Answer: Hard to tell about other guys' Cyclone Switchboards. I never went to the locations other than our own. You  always took care of your own site and let the other guys do theirs. (more on that below) We used tactical switchboards parked next to one of the company buildings. I would suppose the other guys did that as well. Our switchboards were in very large vans -- with those cords you physically connected to the destination. Plug to hole... old school.

Question #2: Can you provide an overview of the Comm Center at HQ 7th Army? Sections, equipment used, functions..
Answer: The Comm Center was really cool. Actually we ran three operations in the field settings. Army Main, Alternate, and sometimes a jump site that could move out, set up and become Main if needed. We did not always use a jump.

The Army Main CC was an arrangement of up to 4 moving-van sized trailers. We would construct platforms (like covered porches between them -- quite an elaborate deal -- as soon as we got the vans positioned. We had our own power generators of course- these were also large vans on large trucks- made lots of noise and electricity.

It was always a major problem to site these units- since they were so large, and I should mention this was putting 4 vans together inside the forest. It entailed some of the most skillful truck driving you will ever see. You were never allowed to cut down a tree, else there would be major trouble. On every exercise there would be the German Forest Meister to oversee everything. They would just watch, with sour dispositions, and never try to help. Really seemed pissed-off to have us messing up their forest. After the exercise was over we had to police up the location to the same condition it was before we arrived, or better.

Of course you must realize we would be talking about 2-300 soldiers in one place, mess halls, and latrines etc. We used to dug the latrines with back-hoes and then throw every bit of trash in over the ...mess... and then cover it up.  Frequently, we would have to return to the location a week later and clean it up again since "Comrade" (as we called the locals) would come out, and dig up our mess. They would sort through the garbage and well, you can imagine what it looked and smelled like -- to recover any bit of usable material. We would have to clean it all up again before the Forest Meister would say we were "cleared from the site", e.g. finished.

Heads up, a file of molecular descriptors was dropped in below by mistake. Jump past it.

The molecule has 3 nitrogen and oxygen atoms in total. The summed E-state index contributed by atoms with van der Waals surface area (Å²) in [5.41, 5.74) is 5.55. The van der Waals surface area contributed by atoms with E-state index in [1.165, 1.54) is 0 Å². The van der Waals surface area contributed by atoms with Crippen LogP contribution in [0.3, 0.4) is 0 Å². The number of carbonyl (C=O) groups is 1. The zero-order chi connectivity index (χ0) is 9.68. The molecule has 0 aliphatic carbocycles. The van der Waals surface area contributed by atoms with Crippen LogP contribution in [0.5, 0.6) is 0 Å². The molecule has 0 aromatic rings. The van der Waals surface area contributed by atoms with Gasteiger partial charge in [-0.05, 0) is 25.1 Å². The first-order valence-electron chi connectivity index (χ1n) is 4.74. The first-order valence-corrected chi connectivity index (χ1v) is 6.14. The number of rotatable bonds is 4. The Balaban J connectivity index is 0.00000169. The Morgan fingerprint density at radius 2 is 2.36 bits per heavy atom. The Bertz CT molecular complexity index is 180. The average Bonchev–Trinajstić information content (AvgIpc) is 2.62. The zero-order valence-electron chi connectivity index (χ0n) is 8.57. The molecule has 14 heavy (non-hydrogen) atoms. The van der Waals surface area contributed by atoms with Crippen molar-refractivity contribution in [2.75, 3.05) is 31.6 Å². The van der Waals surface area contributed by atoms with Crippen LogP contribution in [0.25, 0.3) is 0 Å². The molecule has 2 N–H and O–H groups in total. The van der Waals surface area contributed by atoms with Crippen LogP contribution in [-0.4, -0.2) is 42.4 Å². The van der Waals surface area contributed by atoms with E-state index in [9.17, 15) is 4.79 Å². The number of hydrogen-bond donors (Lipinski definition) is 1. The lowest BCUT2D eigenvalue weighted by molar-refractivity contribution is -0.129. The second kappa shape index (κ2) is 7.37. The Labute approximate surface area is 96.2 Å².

But back to the question... The Comm Centers themselves were like brightly lit facilities (words escape me here -- there is nothing in civilian life like it...) We had reception areas where couriers would bring in outgoing message traffic. The message would be checked, addressed assigned to get it to the correct destination and a runner would take the "traffic" over to the machine that connected to that location. There was no switching involved, we were connected to that machine on the other end... The traffic was sent out and a confirmation was returned. No chairs allowed or stools. The operators would pull 12 hour shifts and be standing on their feet all the time; running from one machine to another, or bored to tears waiting for something to happen.